(image from union-news.co.uk)
The minister who came to take the service this morning spoke very movingly about Holocaust Memorial Day, and we lit candles and we "remembered". I put that in inverted commas, because few of us at the chapel these days are actually old enough to have heard about it at the time, but the rest of us know about it from our school history lessons, from films like Schindler's List, and the book, Schindler's Ark, and from the stories of those we know who are old enough to have known. Some of the younger members have read the stories through the Anne Frank diaries.
We have a very old friend, who was in the Russian army at the time the camps were liberated, and he was there when one in particular was freed. He told the FH all about it, in some of their quiet chats together over the years. The FH has also been to Germany, and to the camps, and told us about it this morning at the chapel.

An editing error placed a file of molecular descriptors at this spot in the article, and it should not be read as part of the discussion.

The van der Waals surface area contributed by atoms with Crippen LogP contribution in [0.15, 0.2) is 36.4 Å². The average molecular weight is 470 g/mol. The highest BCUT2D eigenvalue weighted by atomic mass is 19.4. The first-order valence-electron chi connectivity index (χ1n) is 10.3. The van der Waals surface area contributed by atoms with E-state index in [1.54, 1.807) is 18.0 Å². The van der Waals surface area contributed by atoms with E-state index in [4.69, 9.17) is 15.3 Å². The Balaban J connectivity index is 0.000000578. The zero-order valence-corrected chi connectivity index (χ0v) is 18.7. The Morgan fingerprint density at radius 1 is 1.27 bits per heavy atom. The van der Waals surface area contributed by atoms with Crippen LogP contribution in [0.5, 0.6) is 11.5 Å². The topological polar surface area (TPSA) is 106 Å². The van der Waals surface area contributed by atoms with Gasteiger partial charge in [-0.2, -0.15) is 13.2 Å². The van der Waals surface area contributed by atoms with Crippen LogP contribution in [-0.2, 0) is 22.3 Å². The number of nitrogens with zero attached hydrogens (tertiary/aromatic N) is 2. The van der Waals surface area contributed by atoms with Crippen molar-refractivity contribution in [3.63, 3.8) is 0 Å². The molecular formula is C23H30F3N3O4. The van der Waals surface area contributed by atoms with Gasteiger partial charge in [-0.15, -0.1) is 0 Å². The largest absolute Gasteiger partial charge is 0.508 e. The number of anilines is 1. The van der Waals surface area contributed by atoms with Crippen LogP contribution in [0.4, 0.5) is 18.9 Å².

It is very very important that these events ARE remembered, by those who were there, and by those who have told their stories so that the rest of the world can know, and by knowing, prevent such things happening again, if we can. We can honour the dead, and give thanks for their lives, their struggles and their faith. We must learn, all of us, that we are all equal, and that no one has the right to set themselves above anyone else. God loves every one of us in the same way, and we are all created equal, as Paul reminds us in his letters.